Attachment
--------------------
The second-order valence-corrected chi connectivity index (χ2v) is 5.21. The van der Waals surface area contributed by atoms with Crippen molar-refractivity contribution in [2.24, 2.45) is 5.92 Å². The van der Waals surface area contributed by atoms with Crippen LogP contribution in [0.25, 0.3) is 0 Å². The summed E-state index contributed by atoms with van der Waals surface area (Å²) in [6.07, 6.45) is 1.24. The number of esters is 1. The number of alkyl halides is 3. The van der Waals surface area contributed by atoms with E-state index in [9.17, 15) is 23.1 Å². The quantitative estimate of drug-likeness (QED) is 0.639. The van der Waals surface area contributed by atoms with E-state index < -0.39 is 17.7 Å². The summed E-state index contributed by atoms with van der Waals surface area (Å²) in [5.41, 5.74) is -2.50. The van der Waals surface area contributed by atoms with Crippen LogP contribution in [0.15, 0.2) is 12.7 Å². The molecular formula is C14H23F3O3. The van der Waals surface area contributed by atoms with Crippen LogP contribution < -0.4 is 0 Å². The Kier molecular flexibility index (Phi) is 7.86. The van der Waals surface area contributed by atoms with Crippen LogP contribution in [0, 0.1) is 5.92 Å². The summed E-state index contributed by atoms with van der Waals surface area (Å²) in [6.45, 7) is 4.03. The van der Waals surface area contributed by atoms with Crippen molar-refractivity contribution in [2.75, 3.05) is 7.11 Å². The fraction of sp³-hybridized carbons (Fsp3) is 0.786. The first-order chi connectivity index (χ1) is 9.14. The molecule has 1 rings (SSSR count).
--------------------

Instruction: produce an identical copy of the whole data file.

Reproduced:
The second-order valence-corrected chi connectivity index (χ2v) is 5.21. The van der Waals surface area contributed by atoms with Crippen molar-refractivity contribution in [2.24, 2.45) is 5.92 Å². The van der Waals surface area contributed by atoms with Crippen LogP contribution in [0.25, 0.3) is 0 Å². The summed E-state index contributed by atoms with van der Waals surface area (Å²) in [6.07, 6.45) is 1.24. The number of esters is 1. The number of alkyl halides is 3. The van der Waals surface area contributed by atoms with E-state index in [9.17, 15) is 23.1 Å². The quantitative estimate of drug-likeness (QED) is 0.639. The van der Waals surface area contributed by atoms with E-state index < -0.39 is 17.7 Å². The summed E-state index contributed by atoms with van der Waals surface area (Å²) in [5.41, 5.74) is -2.50. The van der Waals surface area contributed by atoms with Crippen LogP contribution in [0.15, 0.2) is 12.7 Å². The molecular formula is C14H23F3O3. The van der Waals surface area contributed by atoms with Crippen LogP contribution < -0.4 is 0 Å². The Kier molecular flexibility index (Phi) is 7.86. The van der Waals surface area contributed by atoms with Crippen LogP contribution in [0, 0.1) is 5.92 Å². The summed E-state index contributed by atoms with van der Waals surface area (Å²) in [6.45, 7) is 4.03. The van der Waals surface area contributed by atoms with Crippen molar-refractivity contribution in [2.75, 3.05) is 7.11 Å². The fraction of sp³-hybridized carbons (Fsp3) is 0.786. The first-order chi connectivity index (χ1) is 9.14. The molecule has 1 rings (SSSR count).